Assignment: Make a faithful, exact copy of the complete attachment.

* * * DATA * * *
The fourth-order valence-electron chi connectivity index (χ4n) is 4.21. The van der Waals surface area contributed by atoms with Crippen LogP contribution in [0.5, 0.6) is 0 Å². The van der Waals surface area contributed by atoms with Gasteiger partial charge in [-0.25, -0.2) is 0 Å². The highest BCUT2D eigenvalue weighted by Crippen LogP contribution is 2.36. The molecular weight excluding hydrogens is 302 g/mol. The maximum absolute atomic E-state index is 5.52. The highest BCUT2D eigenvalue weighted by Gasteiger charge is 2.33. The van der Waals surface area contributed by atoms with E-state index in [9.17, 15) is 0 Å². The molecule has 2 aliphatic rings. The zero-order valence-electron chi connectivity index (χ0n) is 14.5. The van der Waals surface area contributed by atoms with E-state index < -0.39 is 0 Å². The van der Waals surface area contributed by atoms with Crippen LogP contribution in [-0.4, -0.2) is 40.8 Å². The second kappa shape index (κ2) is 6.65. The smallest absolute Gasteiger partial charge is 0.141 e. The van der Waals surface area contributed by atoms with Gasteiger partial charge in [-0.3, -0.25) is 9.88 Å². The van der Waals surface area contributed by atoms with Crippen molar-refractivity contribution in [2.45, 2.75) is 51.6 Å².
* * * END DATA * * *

The fourth-order valence-electron chi connectivity index (χ4n) is 4.21. The van der Waals surface area contributed by atoms with Crippen LogP contribution in [0.5, 0.6) is 0 Å². The van der Waals surface area contributed by atoms with Gasteiger partial charge in [-0.25, -0.2) is 0 Å². The highest BCUT2D eigenvalue weighted by Crippen LogP contribution is 2.36. The molecular weight excluding hydrogens is 302 g/mol. The maximum absolute atomic E-state index is 5.52. The highest BCUT2D eigenvalue weighted by Gasteiger charge is 2.33. The van der Waals surface area contributed by atoms with E-state index in [9.17, 15) is 0 Å². The molecule has 2 aliphatic rings. The zero-order valence-electron chi connectivity index (χ0n) is 14.5. The van der Waals surface area contributed by atoms with E-state index < -0.39 is 0 Å². The van der Waals surface area contributed by atoms with Crippen LogP contribution in [-0.4, -0.2) is 40.8 Å². The second kappa shape index (κ2) is 6.65. The smallest absolute Gasteiger partial charge is 0.141 e. The van der Waals surface area contributed by atoms with Gasteiger partial charge in [-0.3, -0.25) is 9.88 Å². The van der Waals surface area contributed by atoms with Crippen molar-refractivity contribution in [2.45, 2.75) is 51.6 Å².